Apple has some advantages over Pandora, Slacker, and even Spotify because they already have 600 million devices on the market, which means 600 million iTunes users. They’ve also already negotiated their own licenses with most of the major labels. Billboard Magazine reports that Apple will pay $.16 cents per stream in addition to a portion of the advertising revenue. However, payments won’t begin until Apple reaches a pre-established threshold of users on the iTunes Radio service.

Will iTunes Radio bring the music streaming crowd back to Apple? U.S. residents will be the first to test it out.

Images: VB 

Apple is throwing a curve ball to would be iPhone thieves.


Apple Solves The Stolen iPhone Problem

Apple, iOS, WWDC, Activation lock

A stolen iPhone or iPad can be an incredibly big problem for a lot of people. The problem can get even worse for a startup founder. Often times startup founders have test flight, alpha versions of their product on their iPhone. They may also have proprietary user data and other really important information. Sure using a number code to unlock your iOS device can hinder some would be thieves, but plenty of them know the work-arounds.

Well today at Apple’s World Wide Developer Conference (WWDC), Apple software VP Craig Federighi put a damper on future iOS device thefts.

Apple has baked a new feature called “Activation Lock” into the new iOS 7 operating system. The feature works side by side with “Find My Phone.” When the user loses their iPhone, they can use their iTunes account to disable that particular device from getting re-activated for any reason. In effect the stolen iPhone has just become a total brick.

Now of course, like “Find My Phone,” the user is going to be responsible for actually turning the service on. Once it’s on though, you’ll have the comfort of knowing that no one else can access anything on your device or get it reset and start using it as their own. As for actually getting your phone back, well, for now you’re on your own.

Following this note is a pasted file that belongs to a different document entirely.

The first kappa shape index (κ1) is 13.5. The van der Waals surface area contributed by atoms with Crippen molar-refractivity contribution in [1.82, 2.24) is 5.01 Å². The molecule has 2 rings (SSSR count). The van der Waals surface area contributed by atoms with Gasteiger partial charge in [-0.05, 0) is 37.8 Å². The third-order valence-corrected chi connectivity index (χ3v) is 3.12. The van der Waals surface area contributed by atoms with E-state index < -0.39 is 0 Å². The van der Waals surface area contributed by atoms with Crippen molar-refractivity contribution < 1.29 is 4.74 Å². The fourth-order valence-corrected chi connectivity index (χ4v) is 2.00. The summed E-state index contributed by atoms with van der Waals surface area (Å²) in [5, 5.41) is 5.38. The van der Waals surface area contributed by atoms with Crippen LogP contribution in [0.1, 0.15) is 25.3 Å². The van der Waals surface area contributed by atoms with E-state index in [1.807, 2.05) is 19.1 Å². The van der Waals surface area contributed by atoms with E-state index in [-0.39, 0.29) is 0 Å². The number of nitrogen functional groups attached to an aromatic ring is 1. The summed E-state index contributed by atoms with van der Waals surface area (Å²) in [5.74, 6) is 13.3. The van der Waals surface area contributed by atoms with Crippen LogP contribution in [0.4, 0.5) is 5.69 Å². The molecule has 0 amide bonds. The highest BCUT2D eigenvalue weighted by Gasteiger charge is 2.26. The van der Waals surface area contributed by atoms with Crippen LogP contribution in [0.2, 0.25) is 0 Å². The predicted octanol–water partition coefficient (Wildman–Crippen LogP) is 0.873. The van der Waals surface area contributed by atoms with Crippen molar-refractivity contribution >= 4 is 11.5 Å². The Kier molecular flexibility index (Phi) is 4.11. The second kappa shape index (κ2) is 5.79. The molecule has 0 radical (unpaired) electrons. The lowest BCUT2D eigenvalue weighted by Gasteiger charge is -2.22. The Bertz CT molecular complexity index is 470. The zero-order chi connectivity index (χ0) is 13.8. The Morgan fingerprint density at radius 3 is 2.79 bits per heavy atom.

iOS 7 will be available to developers today and the public beginning later this fall.

Source and image: VB

Top Android Developer Cyanogen gets the startup bug.


Whoops! Wired Reports That Jobs Responded From The iGrave


At the Sundance film festival this week one of the biggest movies of the year is already jOBS. The biopic film stars startup investor and Hollywood hotshot Ashton Kutcher as Steve Jobs.

While the film was screened at the event the first clips were released to the Internet depicting a conversation between Apple cofounder’s Steve Jobs and Steve Wozniak.

Gizmodo published this reaction piece from their good friend Woz.

As you can tell Woz doesn’t seem to happy with the portrayal however he later says that if its fun and entertaining all is the better.

Now we realize that both the founders names were Steve however most everyone in America knows that. They also know that Jobs passed away October 5, 2011.

As most tech publications do, and we are doing right now, Wired picked up the Gizmodo piece.

In their article they attribute one of the quotes to Steve Jobs.

Typically, the author Hugh Hart is pretty good about reporting the facts and fact checking. We are talking about Steve Jobs here.

To our knowledge not even the iPhone 6 will be able to communicate posthumously.

iPhone 6 Rumors Already?

Apple’s product cycles are getting shorter and shorter. This may prove worrisome for investors who, despite Apple stock still being on top, have seen a rollercoaster ride this past year.